Do you look upon your trips as memories in the
Last year, we dared to drive an all-terrain
vehicle up and down Oregon sand dunes, looked into
the Grand Canyon from a helicopter, and were
drenched while floating down the Rogue River on a
raft. Before heading West, we had parasailed and then
the following day we flew in an ultralight plane over
the Florida Keys. Yet none of these adventures were
planned before we left home. We could not have
planned many of these memories, but we did plan for
"the unexpected."

Great memories reward travelers who look at
planning a trip as an art that surpasses science. Like
great candid photographs, the finest memories often
come as a result of careful planning coupled with the
desire to take advantage of any lucky opportunities
that present themselves.

Twenty years ago, we practiced the science of
planning a trip. That was when we toured with our
children and our travels were limited by corporate
vacation schedules. Each day was carefully outlined
in advance, and reservations were made at
campgrounds along the route. Sometimes we drove in
the rain to stay on schedule. We occasionally skipped
something that might interest a family member, but
we tried to see the highlights. After all, you cannot
see everything. Yet, several times the sun was setting
as we arrived at a campground, because the day's trip
took longer than expected. Often this was because we
took time to "smell the roses," which is the type of
touring we most enjoy. These trips were fun and are
fondly remembered by the family.
The Art of Planning
    Your Most Memorable Trip                by John Watson    F155488  
                                                                    This article appeared in Family Motor Coaching, January 2001
Now our RV trips have moved away from tight
scheduling that resembles an architect's rigid
rendering of a building to that of an artist's rich,
free-flowing interpretation. What makes the
difference? In talking with fellow RVers, it appears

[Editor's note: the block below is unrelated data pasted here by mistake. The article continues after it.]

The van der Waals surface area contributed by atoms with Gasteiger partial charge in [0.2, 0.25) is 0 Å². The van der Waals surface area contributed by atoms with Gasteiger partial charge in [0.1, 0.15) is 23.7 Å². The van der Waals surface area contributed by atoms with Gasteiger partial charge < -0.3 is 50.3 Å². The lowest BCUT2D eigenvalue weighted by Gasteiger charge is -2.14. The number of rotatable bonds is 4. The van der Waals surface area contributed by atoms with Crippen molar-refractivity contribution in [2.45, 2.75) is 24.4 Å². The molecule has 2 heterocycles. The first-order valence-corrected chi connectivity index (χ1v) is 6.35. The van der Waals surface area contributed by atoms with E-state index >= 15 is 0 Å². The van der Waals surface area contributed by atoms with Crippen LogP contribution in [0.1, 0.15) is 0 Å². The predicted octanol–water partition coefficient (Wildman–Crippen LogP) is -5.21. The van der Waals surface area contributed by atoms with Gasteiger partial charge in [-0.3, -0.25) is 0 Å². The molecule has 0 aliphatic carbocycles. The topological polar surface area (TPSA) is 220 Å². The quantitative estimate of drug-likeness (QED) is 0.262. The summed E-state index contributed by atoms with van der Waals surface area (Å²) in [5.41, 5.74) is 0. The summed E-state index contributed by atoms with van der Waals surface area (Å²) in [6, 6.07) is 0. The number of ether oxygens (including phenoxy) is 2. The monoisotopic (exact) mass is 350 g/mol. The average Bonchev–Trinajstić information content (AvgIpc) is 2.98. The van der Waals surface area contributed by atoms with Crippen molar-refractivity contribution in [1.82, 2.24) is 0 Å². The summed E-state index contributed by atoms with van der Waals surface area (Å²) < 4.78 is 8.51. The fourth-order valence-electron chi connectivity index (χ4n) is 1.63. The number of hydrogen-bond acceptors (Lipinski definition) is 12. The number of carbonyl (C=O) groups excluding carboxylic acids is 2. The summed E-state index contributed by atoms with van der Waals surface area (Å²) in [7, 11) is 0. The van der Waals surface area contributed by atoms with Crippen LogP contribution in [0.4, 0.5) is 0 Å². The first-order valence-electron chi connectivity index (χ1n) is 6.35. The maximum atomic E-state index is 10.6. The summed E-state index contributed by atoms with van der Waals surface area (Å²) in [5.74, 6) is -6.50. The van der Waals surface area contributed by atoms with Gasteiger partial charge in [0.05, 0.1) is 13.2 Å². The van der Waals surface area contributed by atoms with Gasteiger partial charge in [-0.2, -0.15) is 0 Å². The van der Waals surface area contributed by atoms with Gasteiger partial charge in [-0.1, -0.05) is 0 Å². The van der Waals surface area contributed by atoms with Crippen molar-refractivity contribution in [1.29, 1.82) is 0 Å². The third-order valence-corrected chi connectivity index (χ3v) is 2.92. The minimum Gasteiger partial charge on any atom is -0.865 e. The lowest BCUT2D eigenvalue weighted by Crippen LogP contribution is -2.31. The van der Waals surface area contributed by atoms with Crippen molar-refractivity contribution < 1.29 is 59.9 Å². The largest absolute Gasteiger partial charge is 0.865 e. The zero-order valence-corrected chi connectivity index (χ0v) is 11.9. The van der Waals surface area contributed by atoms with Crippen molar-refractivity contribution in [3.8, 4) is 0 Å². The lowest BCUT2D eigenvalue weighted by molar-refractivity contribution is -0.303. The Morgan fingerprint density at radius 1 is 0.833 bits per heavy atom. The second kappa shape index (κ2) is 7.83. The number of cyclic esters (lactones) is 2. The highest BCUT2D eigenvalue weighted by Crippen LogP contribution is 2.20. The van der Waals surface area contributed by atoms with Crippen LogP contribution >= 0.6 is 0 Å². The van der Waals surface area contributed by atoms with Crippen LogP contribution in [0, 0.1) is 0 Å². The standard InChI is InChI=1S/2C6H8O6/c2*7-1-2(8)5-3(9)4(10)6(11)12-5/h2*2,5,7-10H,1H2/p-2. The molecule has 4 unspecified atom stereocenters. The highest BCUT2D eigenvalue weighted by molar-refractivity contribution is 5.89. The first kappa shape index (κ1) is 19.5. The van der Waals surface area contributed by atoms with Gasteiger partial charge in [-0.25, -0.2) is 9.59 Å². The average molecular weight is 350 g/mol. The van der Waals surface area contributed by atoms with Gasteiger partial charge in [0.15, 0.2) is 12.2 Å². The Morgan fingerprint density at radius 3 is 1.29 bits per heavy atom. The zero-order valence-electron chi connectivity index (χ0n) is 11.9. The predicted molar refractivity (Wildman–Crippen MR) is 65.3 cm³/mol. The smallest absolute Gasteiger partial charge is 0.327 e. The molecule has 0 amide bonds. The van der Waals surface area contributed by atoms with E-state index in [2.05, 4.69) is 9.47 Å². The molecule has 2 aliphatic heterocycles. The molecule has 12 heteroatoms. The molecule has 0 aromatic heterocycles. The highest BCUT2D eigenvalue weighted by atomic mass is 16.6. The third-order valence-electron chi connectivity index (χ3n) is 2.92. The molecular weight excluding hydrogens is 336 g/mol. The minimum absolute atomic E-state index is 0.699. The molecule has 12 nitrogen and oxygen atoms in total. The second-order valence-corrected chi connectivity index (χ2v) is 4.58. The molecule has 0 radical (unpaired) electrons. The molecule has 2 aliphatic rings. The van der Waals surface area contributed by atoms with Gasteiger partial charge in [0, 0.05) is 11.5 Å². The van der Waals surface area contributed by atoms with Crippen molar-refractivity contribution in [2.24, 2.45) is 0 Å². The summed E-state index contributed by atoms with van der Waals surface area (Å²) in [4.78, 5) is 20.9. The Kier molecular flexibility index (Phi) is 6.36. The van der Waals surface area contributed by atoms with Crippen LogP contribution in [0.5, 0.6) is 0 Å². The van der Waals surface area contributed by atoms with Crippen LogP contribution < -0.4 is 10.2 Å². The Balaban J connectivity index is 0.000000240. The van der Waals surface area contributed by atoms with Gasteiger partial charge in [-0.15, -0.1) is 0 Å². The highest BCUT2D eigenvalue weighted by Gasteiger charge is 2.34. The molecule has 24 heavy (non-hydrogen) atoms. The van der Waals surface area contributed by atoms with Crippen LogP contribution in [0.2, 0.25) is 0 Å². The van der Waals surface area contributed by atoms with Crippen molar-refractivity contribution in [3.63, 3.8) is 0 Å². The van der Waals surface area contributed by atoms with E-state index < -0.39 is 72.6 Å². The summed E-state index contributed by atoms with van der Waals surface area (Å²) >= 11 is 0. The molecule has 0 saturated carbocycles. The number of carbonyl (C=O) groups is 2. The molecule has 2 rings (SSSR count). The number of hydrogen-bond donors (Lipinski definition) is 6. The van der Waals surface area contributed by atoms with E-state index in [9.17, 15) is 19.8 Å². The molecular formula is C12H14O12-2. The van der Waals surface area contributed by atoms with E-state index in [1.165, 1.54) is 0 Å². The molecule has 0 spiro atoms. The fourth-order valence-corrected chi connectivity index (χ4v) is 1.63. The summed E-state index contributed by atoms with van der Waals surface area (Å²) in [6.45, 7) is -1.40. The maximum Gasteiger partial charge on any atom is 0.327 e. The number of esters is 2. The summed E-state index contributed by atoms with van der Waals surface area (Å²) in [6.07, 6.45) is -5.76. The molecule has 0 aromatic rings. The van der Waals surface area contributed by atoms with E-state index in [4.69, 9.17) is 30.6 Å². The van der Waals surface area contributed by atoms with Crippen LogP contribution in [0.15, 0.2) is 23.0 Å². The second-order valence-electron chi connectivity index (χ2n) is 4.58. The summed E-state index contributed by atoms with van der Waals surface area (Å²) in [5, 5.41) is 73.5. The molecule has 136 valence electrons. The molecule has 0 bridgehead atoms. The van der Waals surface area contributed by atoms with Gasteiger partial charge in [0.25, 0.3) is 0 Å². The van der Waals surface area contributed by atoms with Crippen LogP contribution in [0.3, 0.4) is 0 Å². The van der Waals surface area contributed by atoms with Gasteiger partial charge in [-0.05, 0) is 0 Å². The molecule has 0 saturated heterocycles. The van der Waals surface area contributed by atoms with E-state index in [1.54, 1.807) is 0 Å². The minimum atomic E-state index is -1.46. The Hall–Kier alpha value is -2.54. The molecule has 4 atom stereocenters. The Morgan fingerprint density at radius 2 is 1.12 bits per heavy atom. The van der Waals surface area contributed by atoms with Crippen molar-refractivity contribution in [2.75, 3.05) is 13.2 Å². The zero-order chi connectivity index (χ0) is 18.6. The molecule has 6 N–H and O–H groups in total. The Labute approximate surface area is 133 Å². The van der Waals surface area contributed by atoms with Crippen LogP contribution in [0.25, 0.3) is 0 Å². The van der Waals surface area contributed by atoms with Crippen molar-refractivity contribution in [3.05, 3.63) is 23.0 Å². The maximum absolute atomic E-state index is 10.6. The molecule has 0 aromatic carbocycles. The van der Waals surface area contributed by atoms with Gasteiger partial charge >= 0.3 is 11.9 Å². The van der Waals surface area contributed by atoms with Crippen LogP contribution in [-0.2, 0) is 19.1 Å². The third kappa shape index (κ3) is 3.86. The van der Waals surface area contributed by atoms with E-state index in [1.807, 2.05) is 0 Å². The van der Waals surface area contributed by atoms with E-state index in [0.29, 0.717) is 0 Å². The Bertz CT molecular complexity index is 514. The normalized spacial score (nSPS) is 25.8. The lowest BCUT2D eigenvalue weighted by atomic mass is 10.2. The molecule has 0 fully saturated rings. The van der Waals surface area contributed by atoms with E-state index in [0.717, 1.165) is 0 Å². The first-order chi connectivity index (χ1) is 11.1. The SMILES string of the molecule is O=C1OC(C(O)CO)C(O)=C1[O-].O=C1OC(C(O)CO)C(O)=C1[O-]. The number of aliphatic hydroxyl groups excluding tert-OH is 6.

that those who consider travel plans an art make the
plan work for them - they are not slave to their
schedules. They take time to absorb the features of
the area. More importantly, their pace is flexible so
they can reflect on their travels as they go along. In
contrast, some motorhomers measure their travels
merely by the number of miles they cover in a day.

Travelers are rewarded when they advance from the
science of, to the art of planning a trip by taking
advantage of opportunities as they pop up. Surprises
are always in the wings. They take time to meet
interesting people; they do things that cannot be
planned; and they go to places off the main road.

Special memories come from taking time to do things
that "locals" enjoy -- berry picking along the roadside,
tossing a crab net into the Pacific, stopping at a
village cafe for lunch. Because we are city folk, we
once drove off the main highway to get a close-up
view (and smell) of a cattle feedlot. Many small
towns along two-lane routes resemble movie sets,
with a county courthouse, dirt roads, and friendly
people who will take a moment to chat. In Reedsport,
Oregon, we stopped to donate a pint of blood to the
Red Cross and learned about a nearby observation
point to view elk. We saw 74 elk at one time that
afternoon. These sorts of stops cannot be planned in
advance but certainly add to one's memories of a trip.
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Travel Letters